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Veterinary session

Study of cyanogenic glycoside contents in flax cultivars during germination
Dobák Viktória - year 4
University of Veterinary Medicine Budapest, Department of Botany
Supervisors: János László Vetter, Ferencné Gerencsér


Cyanogenic glycoside contents of certain cultivars of flaxseed (Linum usitatissimum) were examined in course of our study. Cyanogen glycosides are nitrogen-containing secondary metabolites that are quite common in plants and whose main function is to protect against certain pathogens during the plant life.

They do not have a direct biological effect in the glycosidic form, however entering into the animal or human body, the highly toxic HCN will be released enzymatically. Our goal was to determine the amount of HCN released from the flax seeds (or from seedlings) of some cultivars, as well as to monitor their changes during the germination.

In our study, we compared two domestically breed ‘Helga’ and ‘Zoltán’ flax cultivars, which are also important from a feeding point of view, and ‘Golden Bio’ cultivar from the organic shop, intended for human consumption. The test method was a picric acid test. Detection is based on the colour reaction of alkaline picric acid paper. Picric acid reacts with HCN released from the plant in the closed space of the reaction vessel, resulting the red Na isopurpurate. The colour of picric acid test papers was evaluated qualitatively and the amount of dye dissolved from the paper was measured spectrophotometrically at a wavelength of 483 nm. The seeds of the cultivars were germinated in the dark, at which we found a higher rate of germination. Sampling was performed on days 0 (dry seeds), 1, 3, and 7th days, respectively.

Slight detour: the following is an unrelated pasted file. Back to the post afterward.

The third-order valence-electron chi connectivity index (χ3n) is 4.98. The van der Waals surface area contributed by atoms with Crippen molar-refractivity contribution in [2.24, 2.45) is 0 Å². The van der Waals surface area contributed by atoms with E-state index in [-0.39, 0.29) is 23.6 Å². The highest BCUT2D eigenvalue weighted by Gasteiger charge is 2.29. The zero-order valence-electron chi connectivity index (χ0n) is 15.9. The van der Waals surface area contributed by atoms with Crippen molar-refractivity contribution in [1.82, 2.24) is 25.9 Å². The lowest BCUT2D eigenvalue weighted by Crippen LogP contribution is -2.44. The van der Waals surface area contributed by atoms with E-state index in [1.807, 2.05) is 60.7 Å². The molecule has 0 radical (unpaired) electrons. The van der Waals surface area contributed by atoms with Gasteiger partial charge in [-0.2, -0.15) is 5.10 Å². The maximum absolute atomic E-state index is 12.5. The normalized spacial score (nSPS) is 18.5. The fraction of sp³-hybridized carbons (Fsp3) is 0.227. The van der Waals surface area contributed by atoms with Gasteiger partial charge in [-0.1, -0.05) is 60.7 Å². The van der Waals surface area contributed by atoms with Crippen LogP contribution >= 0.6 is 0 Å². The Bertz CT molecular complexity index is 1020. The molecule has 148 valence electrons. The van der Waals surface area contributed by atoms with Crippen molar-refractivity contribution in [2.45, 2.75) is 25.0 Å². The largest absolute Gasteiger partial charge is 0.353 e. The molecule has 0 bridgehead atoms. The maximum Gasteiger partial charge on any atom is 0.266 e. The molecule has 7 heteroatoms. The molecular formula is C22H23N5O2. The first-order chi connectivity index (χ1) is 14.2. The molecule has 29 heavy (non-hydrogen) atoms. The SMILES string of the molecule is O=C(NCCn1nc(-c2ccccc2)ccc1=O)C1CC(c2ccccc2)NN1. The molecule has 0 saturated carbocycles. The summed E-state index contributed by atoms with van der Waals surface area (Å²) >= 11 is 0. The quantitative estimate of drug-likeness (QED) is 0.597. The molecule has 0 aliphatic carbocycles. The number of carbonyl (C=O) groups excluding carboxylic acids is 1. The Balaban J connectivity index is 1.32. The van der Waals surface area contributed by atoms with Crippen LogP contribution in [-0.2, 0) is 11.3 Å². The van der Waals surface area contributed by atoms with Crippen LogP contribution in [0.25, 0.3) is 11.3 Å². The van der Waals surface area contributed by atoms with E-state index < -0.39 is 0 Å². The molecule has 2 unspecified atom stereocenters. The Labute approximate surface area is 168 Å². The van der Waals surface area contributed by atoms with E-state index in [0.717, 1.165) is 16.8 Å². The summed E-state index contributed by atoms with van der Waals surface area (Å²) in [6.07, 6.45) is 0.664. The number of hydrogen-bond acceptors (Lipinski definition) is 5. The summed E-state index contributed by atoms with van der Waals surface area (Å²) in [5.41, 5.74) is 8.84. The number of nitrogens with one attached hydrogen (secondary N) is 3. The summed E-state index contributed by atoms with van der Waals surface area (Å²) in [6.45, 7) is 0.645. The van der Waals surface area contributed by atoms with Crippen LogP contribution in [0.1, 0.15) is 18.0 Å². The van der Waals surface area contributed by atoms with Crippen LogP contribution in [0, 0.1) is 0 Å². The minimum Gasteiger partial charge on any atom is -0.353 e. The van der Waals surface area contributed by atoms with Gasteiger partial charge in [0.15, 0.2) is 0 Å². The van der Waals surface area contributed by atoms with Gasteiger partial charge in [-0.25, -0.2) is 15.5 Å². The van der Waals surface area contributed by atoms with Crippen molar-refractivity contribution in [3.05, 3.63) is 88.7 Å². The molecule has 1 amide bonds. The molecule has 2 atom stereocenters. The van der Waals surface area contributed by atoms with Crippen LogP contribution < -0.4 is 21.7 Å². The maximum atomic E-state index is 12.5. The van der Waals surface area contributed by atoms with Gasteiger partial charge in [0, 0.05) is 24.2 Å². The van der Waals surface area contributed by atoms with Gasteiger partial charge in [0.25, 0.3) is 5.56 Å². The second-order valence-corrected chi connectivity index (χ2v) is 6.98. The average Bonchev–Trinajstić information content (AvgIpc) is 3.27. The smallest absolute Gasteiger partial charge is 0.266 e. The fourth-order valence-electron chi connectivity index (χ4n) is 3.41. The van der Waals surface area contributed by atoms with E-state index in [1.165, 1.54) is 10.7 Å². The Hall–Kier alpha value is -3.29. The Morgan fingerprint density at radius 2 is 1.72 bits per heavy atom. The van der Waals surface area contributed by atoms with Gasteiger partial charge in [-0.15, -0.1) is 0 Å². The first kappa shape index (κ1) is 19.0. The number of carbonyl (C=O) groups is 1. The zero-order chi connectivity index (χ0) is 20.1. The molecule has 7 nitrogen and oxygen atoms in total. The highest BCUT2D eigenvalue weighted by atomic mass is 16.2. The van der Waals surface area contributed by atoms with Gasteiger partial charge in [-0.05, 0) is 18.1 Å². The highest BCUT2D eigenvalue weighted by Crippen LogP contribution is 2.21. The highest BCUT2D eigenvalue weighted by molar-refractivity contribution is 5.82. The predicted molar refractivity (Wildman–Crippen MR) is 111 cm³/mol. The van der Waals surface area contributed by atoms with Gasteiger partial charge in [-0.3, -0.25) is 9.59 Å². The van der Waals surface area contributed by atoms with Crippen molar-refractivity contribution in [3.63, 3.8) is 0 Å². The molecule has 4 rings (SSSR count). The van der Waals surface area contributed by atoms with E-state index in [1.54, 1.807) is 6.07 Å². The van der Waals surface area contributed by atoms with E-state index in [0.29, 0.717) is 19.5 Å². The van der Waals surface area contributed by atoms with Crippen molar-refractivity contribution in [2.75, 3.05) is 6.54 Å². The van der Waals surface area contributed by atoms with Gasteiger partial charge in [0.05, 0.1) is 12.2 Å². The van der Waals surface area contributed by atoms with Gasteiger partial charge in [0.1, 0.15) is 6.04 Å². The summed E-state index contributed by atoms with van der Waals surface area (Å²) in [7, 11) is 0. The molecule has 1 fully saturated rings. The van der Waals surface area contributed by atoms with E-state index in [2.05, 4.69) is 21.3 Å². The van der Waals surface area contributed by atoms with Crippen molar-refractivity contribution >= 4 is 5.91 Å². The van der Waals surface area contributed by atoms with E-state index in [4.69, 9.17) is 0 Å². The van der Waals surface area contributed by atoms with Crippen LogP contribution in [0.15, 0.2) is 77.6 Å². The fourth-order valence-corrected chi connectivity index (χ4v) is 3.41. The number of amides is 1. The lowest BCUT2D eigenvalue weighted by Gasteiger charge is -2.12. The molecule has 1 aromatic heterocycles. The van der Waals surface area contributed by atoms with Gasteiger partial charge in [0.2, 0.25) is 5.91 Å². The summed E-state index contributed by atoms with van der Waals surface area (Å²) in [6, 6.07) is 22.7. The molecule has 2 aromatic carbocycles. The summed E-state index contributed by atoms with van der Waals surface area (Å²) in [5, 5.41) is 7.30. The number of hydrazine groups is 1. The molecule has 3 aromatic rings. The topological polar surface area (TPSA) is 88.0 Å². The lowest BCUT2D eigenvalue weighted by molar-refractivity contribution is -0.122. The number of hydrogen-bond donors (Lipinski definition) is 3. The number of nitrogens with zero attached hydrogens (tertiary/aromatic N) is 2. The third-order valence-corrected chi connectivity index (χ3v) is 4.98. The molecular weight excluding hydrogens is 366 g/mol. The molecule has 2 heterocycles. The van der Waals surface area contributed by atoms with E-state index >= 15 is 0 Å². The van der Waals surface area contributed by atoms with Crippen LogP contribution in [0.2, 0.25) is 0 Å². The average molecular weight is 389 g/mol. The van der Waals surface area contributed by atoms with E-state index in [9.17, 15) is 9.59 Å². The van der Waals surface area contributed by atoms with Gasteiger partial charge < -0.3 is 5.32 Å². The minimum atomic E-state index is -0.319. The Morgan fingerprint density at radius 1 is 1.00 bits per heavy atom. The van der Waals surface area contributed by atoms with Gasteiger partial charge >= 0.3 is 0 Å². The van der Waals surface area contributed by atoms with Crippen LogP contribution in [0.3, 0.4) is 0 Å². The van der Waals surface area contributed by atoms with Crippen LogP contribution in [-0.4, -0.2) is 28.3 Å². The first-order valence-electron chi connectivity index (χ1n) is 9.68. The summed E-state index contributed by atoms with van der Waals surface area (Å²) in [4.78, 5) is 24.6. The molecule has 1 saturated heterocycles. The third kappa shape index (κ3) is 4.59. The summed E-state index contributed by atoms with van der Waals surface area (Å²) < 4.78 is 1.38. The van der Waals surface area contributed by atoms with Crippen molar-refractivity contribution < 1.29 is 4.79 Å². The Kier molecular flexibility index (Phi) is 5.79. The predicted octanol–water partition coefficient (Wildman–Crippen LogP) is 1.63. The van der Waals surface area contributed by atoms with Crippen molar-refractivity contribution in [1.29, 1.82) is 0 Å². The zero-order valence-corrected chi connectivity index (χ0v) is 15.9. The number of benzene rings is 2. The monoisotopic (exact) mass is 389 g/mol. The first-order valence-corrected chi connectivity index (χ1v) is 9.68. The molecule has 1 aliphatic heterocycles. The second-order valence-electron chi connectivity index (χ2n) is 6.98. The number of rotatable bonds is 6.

We found important to examine the difference between germination phases as there is emphasis not only on selection work but on the adequate storage of fodder which is just as important as the selected fodder, this was supported by our measurements as well.

Our results allowed us to draw several conclusions. The cyanogenic glycoside content in seeds of studied cultivars was on day 0 between 14.51 - 42.63 mg/kg. Among the studied cultivars, ‘Golden Bio’ flaxseed (42.63 mg/kg) showed cyanide release above the hazard level (20 mg/kg) even in the dry state. Feeding of ‘Helga’ and ‘Zoltán’ cultivars as dry seeds is still allowed, they have produced low HCN values compared to the data of literature.

However, during germination, the initial stage of which is characterized by a very significant and well-known water uptake, the level of cyanogenic glycosides (or cyanide) increased significantly and dynamically. On day 7, it reached a multiple of day 0 and a concentration between 1264.35 - 1385.31 mg/kg was measurable. Thus, it is also possible to release HCN molecules from cyanogenic glycosides, which can have serious toxicological consequences for both animals and humans.

Our work raises further questions about the cyanide carrier role of flax seeds (flax seed products) and its prevention. We evaluate that a simple picric acid test can prevent and prevent HCN poisoning where appropriate and at the site. Our view is that HCN poisoning can be prevented by performing of a simple picric acid test.

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